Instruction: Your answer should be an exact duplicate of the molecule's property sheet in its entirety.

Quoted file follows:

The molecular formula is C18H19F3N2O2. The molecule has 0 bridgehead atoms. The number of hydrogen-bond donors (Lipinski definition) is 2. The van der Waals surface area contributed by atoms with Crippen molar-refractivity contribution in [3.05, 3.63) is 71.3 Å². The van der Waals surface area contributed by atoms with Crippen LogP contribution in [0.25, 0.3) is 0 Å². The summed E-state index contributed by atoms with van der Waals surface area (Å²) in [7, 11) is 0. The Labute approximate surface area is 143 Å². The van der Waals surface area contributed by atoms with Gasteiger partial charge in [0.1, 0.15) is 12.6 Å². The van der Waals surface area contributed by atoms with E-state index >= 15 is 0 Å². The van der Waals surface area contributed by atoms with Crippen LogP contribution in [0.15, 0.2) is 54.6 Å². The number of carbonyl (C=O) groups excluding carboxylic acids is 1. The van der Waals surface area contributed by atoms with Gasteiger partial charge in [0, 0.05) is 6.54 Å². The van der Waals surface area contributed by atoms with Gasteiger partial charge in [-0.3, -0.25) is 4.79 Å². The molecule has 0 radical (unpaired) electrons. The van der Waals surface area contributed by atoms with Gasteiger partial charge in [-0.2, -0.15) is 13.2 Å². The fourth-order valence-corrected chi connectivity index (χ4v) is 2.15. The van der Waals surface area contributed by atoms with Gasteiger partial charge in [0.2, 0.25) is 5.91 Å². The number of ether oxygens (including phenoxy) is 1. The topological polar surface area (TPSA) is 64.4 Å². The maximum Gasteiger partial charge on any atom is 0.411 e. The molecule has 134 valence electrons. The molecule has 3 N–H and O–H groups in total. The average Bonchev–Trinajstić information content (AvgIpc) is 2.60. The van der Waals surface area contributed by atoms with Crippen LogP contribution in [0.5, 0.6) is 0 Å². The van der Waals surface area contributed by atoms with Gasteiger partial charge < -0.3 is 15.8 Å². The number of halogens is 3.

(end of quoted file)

The molecular formula is C18H19F3N2O2. The molecule has 0 bridgehead atoms. The number of hydrogen-bond donors (Lipinski definition) is 2. The van der Waals surface area contributed by atoms with Crippen molar-refractivity contribution in [3.05, 3.63) is 71.3 Å². The van der Waals surface area contributed by atoms with Crippen LogP contribution in [0.25, 0.3) is 0 Å². The summed E-state index contributed by atoms with van der Waals surface area (Å²) in [7, 11) is 0. The Labute approximate surface area is 143 Å². The van der Waals surface area contributed by atoms with Gasteiger partial charge in [0.1, 0.15) is 12.6 Å². The van der Waals surface area contributed by atoms with E-state index >= 15 is 0 Å². The van der Waals surface area contributed by atoms with Crippen LogP contribution in [0.15, 0.2) is 54.6 Å². The number of carbonyl (C=O) groups excluding carboxylic acids is 1. The van der Waals surface area contributed by atoms with Gasteiger partial charge in [0, 0.05) is 6.54 Å². The van der Waals surface area contributed by atoms with Gasteiger partial charge in [-0.3, -0.25) is 4.79 Å². The molecule has 0 radical (unpaired) electrons. The van der Waals surface area contributed by atoms with Gasteiger partial charge in [-0.2, -0.15) is 13.2 Å². The fourth-order valence-corrected chi connectivity index (χ4v) is 2.15. The van der Waals surface area contributed by atoms with Gasteiger partial charge in [0.2, 0.25) is 5.91 Å². The number of ether oxygens (including phenoxy) is 1. The topological polar surface area (TPSA) is 64.4 Å². The maximum Gasteiger partial charge on any atom is 0.411 e. The molecule has 134 valence electrons. The molecule has 3 N–H and O–H groups in total. The average Bonchev–Trinajstić information content (AvgIpc) is 2.60. The van der Waals surface area contributed by atoms with Crippen LogP contribution in [0.5, 0.6) is 0 Å². The van der Waals surface area contributed by atoms with Gasteiger partial charge < -0.3 is 15.8 Å². The number of halogens is 3.